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New ‘enhanced’ nurse ARRS role ‘opportunity for leadership’

New ‘enhanced’ nurse ARRS role ‘opportunity for leadership’

‘Enhanced’ general practice nurses recruited through the Additional Roles Reimbursement Scheme (ARRS) must not be used for ‘plugging gaps’ and should instead be seen as a leadership role for the profession, a senior nurse leader has urged.

UK professional lead for primary care at the Royal College of Nursing (RCN) Heather Randle said she saw the move to include enhanced nurses – an experienced GPN with postgraduate qualifications – on the scheme as an opportunity to have a nurse at every primary care network (PCN) ‘who will lead on the nursing voice’.

It was announced last week that enhanced GPNs will soon be included in the list of roles that PCNs can claim salary reimbursement for under the ARRS, as part of the 2024/25 GP contract arrangements.

Capped at one per PCN or two for those with 100,000 patients, an enhanced practice nurse has been defined by NHS England as a nurse with ‘a level seven or above postgraduate certification or diploma in one or more specialist areas of care’.

The role is understood to be in line with the Primary Care and General Practice Nursing Career and Core Capabilities Framework, which states enhanced practice nurses are a level in between registered nurses and advanced level practice nurses.

According to the framework, which is supported by the RCN and the Queen’s Nursing Institute, nurses at this level ‘require a critical understanding of detailed theoretical and practical knowledge, which can be generalist with a special interest and/or have management and leadership responsibilities’. And it suggests the role is suitable for senior practice nurses, nurse practitioners, specialist nurses and nurse managers.

While there has been some confusion among the profession over the role and what it requires, two webinars hosted by the RCN in recent days have discussed the news.

Ms Randle from the RCN said in an online meeting for members last night: ‘I see this as an opportunity for a leadership role.

‘For me, I see this as an opportunity to have a nurse at every PCN who will lead on the nursing voice – so providing leadership and guidance to the nurses, and leadership and guidance to the PCN as well.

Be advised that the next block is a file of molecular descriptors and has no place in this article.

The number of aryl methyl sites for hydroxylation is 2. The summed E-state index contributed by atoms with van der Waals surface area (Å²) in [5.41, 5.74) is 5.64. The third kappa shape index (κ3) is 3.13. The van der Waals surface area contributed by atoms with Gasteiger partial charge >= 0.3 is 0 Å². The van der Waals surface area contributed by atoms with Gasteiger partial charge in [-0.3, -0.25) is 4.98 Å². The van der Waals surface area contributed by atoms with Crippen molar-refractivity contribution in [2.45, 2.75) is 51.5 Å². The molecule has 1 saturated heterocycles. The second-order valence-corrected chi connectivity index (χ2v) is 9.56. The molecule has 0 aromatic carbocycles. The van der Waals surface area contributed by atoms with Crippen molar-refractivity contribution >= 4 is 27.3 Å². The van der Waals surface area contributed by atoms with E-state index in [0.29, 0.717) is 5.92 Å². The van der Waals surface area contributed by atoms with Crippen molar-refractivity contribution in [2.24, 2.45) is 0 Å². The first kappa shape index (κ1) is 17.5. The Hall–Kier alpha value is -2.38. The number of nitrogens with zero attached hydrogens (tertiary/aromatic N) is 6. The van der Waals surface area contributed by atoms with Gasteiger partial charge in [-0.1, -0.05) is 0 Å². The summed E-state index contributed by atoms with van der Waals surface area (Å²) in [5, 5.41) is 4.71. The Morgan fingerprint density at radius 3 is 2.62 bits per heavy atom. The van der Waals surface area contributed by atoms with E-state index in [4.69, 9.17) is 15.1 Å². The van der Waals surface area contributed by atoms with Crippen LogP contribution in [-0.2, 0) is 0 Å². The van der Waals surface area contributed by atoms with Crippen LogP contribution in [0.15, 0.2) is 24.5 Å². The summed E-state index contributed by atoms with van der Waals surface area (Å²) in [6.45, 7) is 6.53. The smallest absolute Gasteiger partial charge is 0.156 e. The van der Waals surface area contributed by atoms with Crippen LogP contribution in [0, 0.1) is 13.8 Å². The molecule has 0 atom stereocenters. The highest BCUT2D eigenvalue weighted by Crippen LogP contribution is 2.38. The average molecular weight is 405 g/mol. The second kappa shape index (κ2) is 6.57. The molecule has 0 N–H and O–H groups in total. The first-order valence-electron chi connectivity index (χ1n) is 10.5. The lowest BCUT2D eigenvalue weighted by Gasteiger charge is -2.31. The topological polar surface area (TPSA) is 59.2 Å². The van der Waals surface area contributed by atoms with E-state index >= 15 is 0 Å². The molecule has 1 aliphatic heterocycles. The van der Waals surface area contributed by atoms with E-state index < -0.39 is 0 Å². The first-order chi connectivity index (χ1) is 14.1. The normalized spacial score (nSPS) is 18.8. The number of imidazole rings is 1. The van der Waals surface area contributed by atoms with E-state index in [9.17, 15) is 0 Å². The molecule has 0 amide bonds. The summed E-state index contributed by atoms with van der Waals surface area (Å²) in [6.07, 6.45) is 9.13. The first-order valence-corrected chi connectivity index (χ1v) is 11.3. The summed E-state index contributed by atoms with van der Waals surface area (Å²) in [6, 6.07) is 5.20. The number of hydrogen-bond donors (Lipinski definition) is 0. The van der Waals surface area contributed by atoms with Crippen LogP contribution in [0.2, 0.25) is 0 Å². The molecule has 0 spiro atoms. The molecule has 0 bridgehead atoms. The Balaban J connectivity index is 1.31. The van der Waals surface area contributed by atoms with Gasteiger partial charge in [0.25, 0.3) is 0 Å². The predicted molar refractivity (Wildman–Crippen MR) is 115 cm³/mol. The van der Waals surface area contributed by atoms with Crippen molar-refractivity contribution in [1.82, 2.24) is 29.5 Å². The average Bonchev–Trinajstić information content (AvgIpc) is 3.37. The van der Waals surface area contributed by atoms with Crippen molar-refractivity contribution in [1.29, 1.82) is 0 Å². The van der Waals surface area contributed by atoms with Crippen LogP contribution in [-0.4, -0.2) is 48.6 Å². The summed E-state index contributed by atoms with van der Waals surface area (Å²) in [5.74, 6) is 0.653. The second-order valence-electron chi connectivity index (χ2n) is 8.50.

‘That’s my vision for it – whether that becomes a thing or not, I don’t know.’

She added: ‘One of the things that I wouldn’t want to see is, is [it] plugging gaps in services. I don’t think that’s what the role is about.’

Together with the British Medical Association (BMA), Ms Randle said the RCN would work to ‘help with the definition of it and what we see that role as’.

Meanwhile, in a separate webinar on Friday – hosted by the RCN and NHS England, national primary care nursing lead Louise Brady said she thought the move was ‘really positive news’.

‘There are 1,250 primary care networks across England. So, that means 1,250 nurses at least will have the opportunity to be working at enhanced practice level across PCNs.

‘I think it’s a really good opportunity both clinically, and to develop education training, mentorship, and leadership skills.’

Recognising ‘queries and concerns’ about what enhanced level practice is, Ms Brady once again pointed to the Primary Care and General Practice Nursing Career and Core Capabilities Framework.

She reiterated that ‘enhanced nursing is a level of practice’ and that it was ‘clearly defined’ in this framework.

Notably, she pointed to the ‘capability section’ in which she said the level of practice was focused on ‘acting as a role model, empowering and enabling others, [and] mentorship of general practice nurses’.

‘A PCN could be one large practice, or it could be two or three practices within a conurbation where registered nurses working at enhanced level know their patients, know their adjacent practices and communities,’ added Ms Brady.

In addition, Ms Brady said she wanted to clarify that those recruited under the ARRS ‘are not on full Agenda for Change terms and conditions’ and therefore do not have maternity or paternity pay.

‘We sub a proportion of those additional roles at the maximum midpoint of Agenda for Change,’ she added.

PCNs are allocated an additional roles reimbursement sum for the year and the maximum reimbursable amount per role are typically linked to Agenda for Change pay bands.

ARRS staff were also eligible for pay rises in line with Agenda for Change pay uplifts last year, however the total budget PCNs have for the scheme did not account for this.

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